Variations on a Painting shows a series of paintings derived from the three versions of Fifteen Sunflowers in a Vase Vincent Van Gogh painted in 1888 and 1889. The fact that there is more than one version of the original work gave Van Riessen a lot of freedom; there is no definite variant of any of the flowers. The basic structure of his composition is maintained throughout. Within this framework he let his imagination run free.
When Vincent Van Gogh painted the sunflowers, he made them come alive as dolls. It is impossible not to see expressions of amazement, dismay and weariness in their posture. Van Riessen says “I started to draw what I could see, just looking at these paintings. On different days, different forms appeared. I saw bats, jellyfish, veins and balloons and they interacted and triggered all sorts of further associations. One painting encompasses manifold images in the mind of whoever looks at it”.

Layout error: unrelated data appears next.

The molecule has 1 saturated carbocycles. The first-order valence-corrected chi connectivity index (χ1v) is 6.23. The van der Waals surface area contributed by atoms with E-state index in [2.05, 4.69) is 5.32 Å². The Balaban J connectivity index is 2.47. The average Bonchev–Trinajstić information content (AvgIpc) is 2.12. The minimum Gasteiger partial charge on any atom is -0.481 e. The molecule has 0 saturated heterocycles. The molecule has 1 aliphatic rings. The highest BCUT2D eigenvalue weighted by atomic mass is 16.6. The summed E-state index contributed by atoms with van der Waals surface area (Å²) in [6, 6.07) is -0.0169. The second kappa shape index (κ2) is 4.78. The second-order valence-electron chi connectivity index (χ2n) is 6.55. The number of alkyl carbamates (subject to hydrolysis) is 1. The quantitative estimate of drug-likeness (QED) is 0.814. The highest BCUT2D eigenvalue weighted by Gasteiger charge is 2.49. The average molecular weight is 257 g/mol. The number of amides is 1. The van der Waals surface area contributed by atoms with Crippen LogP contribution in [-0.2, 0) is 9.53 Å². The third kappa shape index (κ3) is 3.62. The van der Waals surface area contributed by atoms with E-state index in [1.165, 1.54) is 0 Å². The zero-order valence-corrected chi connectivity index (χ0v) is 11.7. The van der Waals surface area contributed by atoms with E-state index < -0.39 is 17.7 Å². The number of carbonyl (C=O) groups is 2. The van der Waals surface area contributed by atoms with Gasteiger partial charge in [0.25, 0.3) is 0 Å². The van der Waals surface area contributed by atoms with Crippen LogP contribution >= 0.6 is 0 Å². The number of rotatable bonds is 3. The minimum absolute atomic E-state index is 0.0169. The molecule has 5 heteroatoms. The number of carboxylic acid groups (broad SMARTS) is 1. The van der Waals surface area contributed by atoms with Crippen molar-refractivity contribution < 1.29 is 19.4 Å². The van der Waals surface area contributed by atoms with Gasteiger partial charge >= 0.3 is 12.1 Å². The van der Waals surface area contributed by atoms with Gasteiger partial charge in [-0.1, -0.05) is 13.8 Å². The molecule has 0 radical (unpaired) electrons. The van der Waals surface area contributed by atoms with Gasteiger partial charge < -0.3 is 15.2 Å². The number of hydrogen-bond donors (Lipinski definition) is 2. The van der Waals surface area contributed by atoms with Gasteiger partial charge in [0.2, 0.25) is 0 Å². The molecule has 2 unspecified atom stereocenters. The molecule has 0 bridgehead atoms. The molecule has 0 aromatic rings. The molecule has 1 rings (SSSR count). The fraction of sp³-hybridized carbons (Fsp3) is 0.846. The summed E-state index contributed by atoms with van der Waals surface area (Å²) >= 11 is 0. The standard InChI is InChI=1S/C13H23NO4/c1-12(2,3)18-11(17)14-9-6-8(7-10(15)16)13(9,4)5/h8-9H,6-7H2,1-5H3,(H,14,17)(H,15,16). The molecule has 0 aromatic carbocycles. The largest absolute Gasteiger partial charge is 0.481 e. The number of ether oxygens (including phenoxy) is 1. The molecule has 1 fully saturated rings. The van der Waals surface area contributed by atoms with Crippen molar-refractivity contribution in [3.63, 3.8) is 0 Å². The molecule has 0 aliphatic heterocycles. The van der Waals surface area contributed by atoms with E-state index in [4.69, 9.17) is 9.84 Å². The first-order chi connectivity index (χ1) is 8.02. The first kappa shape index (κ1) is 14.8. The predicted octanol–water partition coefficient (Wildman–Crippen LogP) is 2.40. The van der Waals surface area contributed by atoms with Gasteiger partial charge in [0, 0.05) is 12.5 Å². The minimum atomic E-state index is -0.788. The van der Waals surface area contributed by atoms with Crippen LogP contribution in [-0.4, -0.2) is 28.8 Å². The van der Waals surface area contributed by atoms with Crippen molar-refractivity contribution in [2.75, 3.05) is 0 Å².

Every flower in the vase has an expression of its own, but it also plays a part in how the bouquet as a whole comes about. Van Riessen tends to look at the bouquets as faces expressing a variety of emotions simultaneously. There is also a link to musical counterpoint, where different voices create a single piece of music. The bouquets can be read metonymically, as portraits of various states of mind. A state of mind, like a bouquet, is build out of all sorts of impressions and sensations. “This way of perceiving the works would connect the works to the main theme of my work, self-portraiture. The series of bouquets invoke a sense of closeness to me; they don’t feel any different from the self- portraits I have made in the past”.